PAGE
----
If you didn’t know, there’s an absolutely gargantuan queue wrapped around London that leads to where the Queen’s body is on display. According to some estimates, it takes almost 30 hours to get to the front of it. I truly cannot think of a more British way to say goodbye to their former monarch than by combining the two things that country can’t get enough of — lining up for extremely mundane activities and having the grimmest, bleakest outdoor camping experience you could ever imagine at a summer music festival.

We talked about The Queue on my podcast this week, if you’d like to hear my brain break in real time as I learned about it. But if you’re looking for something more experiential, Jules Birkby, an artist from Yorkshire, has been livetweeting her time in The Queue and it’s wild. Click through on that tweet above and have a scroll.

An Excel-lent Investigation

(Twitter mirror for folks in non-TikTok areas.)

Did A CIA Agent Post An Anti-Trans Guilty Gear Wojak Meme?

I’ve been dragging my feet addressing the Guilty Gear drama because it’s, frankly, incredibly dumb, but it won’t go away and I’ve begun to notice parts of it spilling over into other areas of the internet. So here’s what you need to know.

Earlier this summer, Arc System Works, the studio behind the video game franchise Guilty Gear confirmed that a character from the game named Bridget was trans. The character’s backstory is that she was born biologically male and raised by her parents as a girl due to a superstition in her village. As Fanbyte summed it up, it was always a mess and the character has not been included in recent games. In the newest Guilty Gear game, however, Bridget comes out as trans and players have had a weeks-long meltdown about it, with fans fighting about how to translate the original Japanese description of the character, hoping to prove it’s not true. To understand why, though, is just as messy as Bridget’s original backstory.

Within the still very radicalized Western fandom for Japanese video games, manga, and anime, there’s a deeply fetishized distinction between trans people and a trope commonly referred to as “femboys”. These fans believe that American “SJWs” have infiltrated the animation and video industries and are altering the source material and turning “femboy” characters, who are, as the name suggests, feminine-presenting young boys and men, into “woke” trans people. It’s safe to say much of this is just elaborate cover for being transphobic, but I do need to acknowledge that there is also a wider “femboy discourse” happening on Twitter at the moment that, like all things online, is both connected and separate from the specific thing I’m currently talking about here.

Anyways, all of this ties into a larger belief within these communities that Japan is some kind of right-wing utopia where media isn’t politically correct. Many of these fans are desperate to prove that actually the Japanese creators are just as reactionary and transphobic as they are, going so far as to create fake customer service emails from Guilty Gear’s studio saying Bridget isn’t trans. Though, throwing a wrench into the right-wing fantasy of Japan as a country untouched by the American culture war, this week, Guilty Gear’s directors Daisuke Ishiwatari and Akira Katano came forward and confirmed that Bridget users she/her pronouns.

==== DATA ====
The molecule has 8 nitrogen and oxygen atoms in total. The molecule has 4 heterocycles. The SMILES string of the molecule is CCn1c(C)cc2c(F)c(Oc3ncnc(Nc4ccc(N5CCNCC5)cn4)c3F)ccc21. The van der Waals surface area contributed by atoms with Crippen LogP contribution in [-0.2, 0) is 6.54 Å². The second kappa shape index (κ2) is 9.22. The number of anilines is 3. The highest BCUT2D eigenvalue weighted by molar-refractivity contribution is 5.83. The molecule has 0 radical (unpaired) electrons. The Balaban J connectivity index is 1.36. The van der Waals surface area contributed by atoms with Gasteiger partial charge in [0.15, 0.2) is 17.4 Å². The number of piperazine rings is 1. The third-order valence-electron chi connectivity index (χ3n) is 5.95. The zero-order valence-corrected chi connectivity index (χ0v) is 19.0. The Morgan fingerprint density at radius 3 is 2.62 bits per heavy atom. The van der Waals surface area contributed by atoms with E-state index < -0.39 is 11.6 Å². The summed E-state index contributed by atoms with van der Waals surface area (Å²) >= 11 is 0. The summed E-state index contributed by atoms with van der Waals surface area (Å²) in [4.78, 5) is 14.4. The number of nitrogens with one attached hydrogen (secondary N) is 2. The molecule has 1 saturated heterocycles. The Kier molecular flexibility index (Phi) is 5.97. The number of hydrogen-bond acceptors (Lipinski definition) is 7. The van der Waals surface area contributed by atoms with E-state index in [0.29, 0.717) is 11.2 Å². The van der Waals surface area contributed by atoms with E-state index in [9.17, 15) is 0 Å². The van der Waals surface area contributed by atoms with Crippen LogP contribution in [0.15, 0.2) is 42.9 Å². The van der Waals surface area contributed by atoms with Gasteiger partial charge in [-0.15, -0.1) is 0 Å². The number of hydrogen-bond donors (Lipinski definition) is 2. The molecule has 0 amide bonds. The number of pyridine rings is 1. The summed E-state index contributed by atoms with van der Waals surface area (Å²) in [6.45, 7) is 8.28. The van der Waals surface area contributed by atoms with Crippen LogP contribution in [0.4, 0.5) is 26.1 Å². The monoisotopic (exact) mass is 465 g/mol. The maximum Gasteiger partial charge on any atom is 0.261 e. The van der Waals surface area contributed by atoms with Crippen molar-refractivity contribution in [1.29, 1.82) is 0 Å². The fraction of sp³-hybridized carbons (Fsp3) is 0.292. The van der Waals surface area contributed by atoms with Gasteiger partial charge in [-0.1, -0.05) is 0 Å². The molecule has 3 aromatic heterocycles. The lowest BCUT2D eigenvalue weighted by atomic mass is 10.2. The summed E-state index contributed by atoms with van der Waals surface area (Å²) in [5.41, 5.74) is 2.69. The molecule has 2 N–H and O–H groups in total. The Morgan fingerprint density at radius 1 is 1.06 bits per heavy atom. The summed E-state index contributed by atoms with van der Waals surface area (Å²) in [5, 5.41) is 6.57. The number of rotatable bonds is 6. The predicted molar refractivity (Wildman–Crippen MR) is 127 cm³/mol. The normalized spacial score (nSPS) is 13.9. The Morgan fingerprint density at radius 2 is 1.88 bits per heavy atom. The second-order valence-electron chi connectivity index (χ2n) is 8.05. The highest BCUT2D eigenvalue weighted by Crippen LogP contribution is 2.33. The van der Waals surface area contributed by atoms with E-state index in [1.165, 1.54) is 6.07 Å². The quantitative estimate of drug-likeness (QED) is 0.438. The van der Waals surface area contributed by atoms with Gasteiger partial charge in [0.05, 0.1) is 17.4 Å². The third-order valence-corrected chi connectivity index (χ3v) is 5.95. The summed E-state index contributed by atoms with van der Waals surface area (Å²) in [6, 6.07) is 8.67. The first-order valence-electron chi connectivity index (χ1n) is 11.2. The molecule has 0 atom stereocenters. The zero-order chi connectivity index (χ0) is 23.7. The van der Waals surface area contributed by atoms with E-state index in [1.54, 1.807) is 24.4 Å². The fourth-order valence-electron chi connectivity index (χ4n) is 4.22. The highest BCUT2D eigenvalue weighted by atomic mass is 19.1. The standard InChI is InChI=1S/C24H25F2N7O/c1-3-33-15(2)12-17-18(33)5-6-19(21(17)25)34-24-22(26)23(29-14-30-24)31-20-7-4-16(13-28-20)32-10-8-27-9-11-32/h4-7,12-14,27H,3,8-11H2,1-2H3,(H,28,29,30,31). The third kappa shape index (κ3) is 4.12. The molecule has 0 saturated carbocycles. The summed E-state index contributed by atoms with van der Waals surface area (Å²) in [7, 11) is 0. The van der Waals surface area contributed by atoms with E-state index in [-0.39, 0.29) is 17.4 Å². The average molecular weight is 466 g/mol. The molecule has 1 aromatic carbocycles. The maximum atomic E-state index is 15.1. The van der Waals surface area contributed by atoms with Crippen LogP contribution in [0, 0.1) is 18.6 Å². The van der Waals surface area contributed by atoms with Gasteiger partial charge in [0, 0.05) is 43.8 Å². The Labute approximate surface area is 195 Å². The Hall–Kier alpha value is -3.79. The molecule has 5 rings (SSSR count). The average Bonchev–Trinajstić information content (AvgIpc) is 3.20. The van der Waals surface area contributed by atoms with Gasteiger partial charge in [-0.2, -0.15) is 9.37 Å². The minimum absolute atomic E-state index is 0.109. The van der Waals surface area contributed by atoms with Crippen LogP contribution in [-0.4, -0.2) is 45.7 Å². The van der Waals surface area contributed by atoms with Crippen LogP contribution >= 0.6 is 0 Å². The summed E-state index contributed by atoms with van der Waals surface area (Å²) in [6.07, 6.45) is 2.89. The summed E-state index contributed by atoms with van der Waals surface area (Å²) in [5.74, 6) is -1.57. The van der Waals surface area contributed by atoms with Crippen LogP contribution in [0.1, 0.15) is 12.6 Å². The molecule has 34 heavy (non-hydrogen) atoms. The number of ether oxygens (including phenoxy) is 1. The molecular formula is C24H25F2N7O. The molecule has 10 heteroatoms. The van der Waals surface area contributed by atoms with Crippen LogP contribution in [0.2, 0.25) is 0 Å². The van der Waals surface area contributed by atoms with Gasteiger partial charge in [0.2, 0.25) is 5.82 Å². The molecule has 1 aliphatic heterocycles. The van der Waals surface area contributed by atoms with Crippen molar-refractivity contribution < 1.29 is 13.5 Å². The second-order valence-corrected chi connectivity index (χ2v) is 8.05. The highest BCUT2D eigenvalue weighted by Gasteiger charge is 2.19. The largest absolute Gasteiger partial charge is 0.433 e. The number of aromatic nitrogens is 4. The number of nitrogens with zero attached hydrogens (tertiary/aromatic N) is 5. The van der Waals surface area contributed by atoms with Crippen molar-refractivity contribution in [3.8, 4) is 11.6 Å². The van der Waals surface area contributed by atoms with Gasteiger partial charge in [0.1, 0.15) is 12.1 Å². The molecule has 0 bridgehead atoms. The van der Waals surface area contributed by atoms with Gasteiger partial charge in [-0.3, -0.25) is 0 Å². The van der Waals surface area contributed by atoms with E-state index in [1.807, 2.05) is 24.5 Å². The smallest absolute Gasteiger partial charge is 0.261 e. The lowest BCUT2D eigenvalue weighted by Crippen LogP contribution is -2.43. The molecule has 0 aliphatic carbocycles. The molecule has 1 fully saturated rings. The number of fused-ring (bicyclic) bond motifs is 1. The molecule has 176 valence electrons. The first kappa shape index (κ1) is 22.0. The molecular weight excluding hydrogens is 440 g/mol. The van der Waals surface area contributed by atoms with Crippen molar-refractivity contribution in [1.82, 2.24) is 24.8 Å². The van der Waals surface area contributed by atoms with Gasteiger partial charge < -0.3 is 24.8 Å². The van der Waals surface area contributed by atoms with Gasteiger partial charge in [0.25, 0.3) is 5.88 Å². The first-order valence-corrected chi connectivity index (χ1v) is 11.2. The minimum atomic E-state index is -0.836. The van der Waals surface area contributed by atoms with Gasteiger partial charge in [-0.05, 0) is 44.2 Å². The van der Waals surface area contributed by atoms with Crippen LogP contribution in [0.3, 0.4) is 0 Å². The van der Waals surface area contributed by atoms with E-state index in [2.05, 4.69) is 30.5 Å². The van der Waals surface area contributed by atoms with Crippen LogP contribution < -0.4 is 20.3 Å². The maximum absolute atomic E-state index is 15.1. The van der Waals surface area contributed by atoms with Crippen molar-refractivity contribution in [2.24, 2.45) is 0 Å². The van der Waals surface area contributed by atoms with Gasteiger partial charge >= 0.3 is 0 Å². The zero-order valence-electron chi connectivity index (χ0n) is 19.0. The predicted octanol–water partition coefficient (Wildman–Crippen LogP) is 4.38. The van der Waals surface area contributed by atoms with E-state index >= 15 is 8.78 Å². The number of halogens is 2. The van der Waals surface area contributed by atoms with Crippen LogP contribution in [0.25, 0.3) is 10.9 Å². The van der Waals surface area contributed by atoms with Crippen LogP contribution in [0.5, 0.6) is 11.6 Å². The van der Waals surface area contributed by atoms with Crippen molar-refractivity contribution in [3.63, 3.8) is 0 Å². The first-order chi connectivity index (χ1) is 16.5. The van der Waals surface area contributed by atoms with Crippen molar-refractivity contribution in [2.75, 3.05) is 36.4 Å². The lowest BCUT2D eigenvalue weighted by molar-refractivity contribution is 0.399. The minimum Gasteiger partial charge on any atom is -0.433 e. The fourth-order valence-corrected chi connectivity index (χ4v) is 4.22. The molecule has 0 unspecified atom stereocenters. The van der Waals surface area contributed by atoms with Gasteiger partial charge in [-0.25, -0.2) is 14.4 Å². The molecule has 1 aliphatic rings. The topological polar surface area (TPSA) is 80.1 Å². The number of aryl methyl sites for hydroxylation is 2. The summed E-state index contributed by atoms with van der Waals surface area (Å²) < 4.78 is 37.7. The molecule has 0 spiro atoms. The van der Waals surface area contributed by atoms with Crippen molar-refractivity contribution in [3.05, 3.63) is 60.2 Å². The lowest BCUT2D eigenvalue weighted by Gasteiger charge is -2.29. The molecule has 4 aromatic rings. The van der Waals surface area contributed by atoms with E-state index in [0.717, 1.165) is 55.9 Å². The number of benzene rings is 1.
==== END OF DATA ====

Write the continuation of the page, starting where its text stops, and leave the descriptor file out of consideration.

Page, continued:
Amid the Bridget controversy, a Twitter user named @liddle_lefty shared a wojak meme laying out the conflict I explained above, depicting Japanese internet users as chads who don’t care about trans people. Then another user quote-tweeted @liddle_lefty’s post, sharing screenshots that claimed that the account was actually run by Elissa Slotkin, a former CIA agent currently running for Congress.

Obviously, in 2022, anything is possible. Also, there are a weird amount of CIA agents who spend all day on Twitter. But I am fairly confident that the @liddle_lefty account is not a former CIA agent. Though, the idea that it could have been is worth noting. There is an extremely murky world that exists at the bottom of the political horseshoe on Twitter where tankies and white nationalist tradcaths fight about anime all day. And in that world, there is a common joke (that some seem to believe) that CIA agents and FBI agents are the ones actually the ones causing all the drama. Which I think is a fascinating bit of psuedo-self-awareness.

It’s like these users know that they’re spending their time obsessively fighting about bull shit, but can’t seem to understand that it’s because they’ve been completely radicalized by extremists who use their niche interests as a way to isolate and recruit them. (That said, I do think there are probably federal agents monitoring some of these users, but, from what I’ve seen, they’re typically lurking in Discords.)

Anyways, in the coming days if you see anything about Japanese translations, trans people, Guilty Gear, or CIA agents this is probably why.

Good Tweet

Some Stray Links

P.S. here’s a good meme.

***Any typos in this email are on purpose actually***

Join the conversation

or to participate.